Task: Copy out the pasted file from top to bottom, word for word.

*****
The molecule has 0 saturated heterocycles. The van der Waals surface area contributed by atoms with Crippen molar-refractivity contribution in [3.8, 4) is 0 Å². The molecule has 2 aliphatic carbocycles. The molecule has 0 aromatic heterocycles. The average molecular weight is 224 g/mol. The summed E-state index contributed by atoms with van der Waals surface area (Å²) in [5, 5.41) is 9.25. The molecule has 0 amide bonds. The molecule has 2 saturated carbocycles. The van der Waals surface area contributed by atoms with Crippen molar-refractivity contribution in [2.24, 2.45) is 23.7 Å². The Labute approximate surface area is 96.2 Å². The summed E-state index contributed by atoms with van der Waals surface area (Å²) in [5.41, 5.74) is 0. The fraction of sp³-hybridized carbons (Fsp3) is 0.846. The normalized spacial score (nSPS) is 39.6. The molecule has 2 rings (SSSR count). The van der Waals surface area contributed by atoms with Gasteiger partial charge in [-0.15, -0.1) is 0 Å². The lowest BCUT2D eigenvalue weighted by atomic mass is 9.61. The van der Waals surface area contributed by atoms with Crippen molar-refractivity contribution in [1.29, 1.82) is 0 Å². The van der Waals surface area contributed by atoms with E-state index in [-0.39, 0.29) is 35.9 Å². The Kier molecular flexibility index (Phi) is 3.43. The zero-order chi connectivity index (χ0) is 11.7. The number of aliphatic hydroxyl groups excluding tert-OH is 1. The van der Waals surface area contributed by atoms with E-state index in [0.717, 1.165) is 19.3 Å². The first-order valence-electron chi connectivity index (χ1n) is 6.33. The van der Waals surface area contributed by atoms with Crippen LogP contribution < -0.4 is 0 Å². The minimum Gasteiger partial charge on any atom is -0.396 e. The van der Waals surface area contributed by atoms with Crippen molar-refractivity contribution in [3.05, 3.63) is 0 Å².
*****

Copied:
The molecule has 0 saturated heterocycles. The van der Waals surface area contributed by atoms with Crippen molar-refractivity contribution in [3.8, 4) is 0 Å². The molecule has 2 aliphatic carbocycles. The molecule has 0 aromatic heterocycles. The average molecular weight is 224 g/mol. The summed E-state index contributed by atoms with van der Waals surface area (Å²) in [5, 5.41) is 9.25. The molecule has 0 amide bonds. The molecule has 2 saturated carbocycles. The van der Waals surface area contributed by atoms with Crippen molar-refractivity contribution in [2.24, 2.45) is 23.7 Å². The Labute approximate surface area is 96.2 Å². The summed E-state index contributed by atoms with van der Waals surface area (Å²) in [5.41, 5.74) is 0. The fraction of sp³-hybridized carbons (Fsp3) is 0.846. The normalized spacial score (nSPS) is 39.6. The molecule has 2 rings (SSSR count). The van der Waals surface area contributed by atoms with Gasteiger partial charge in [-0.15, -0.1) is 0 Å². The lowest BCUT2D eigenvalue weighted by atomic mass is 9.61. The van der Waals surface area contributed by atoms with Crippen molar-refractivity contribution in [1.29, 1.82) is 0 Å². The van der Waals surface area contributed by atoms with E-state index in [-0.39, 0.29) is 35.9 Å². The Kier molecular flexibility index (Phi) is 3.43. The zero-order chi connectivity index (χ0) is 11.7. The number of aliphatic hydroxyl groups excluding tert-OH is 1. The van der Waals surface area contributed by atoms with E-state index in [0.717, 1.165) is 19.3 Å². The first-order valence-electron chi connectivity index (χ1n) is 6.33. The van der Waals surface area contributed by atoms with Crippen LogP contribution < -0.4 is 0 Å². The minimum Gasteiger partial charge on any atom is -0.396 e. The van der Waals surface area contributed by atoms with Crippen molar-refractivity contribution in [3.05, 3.63) is 0 Å².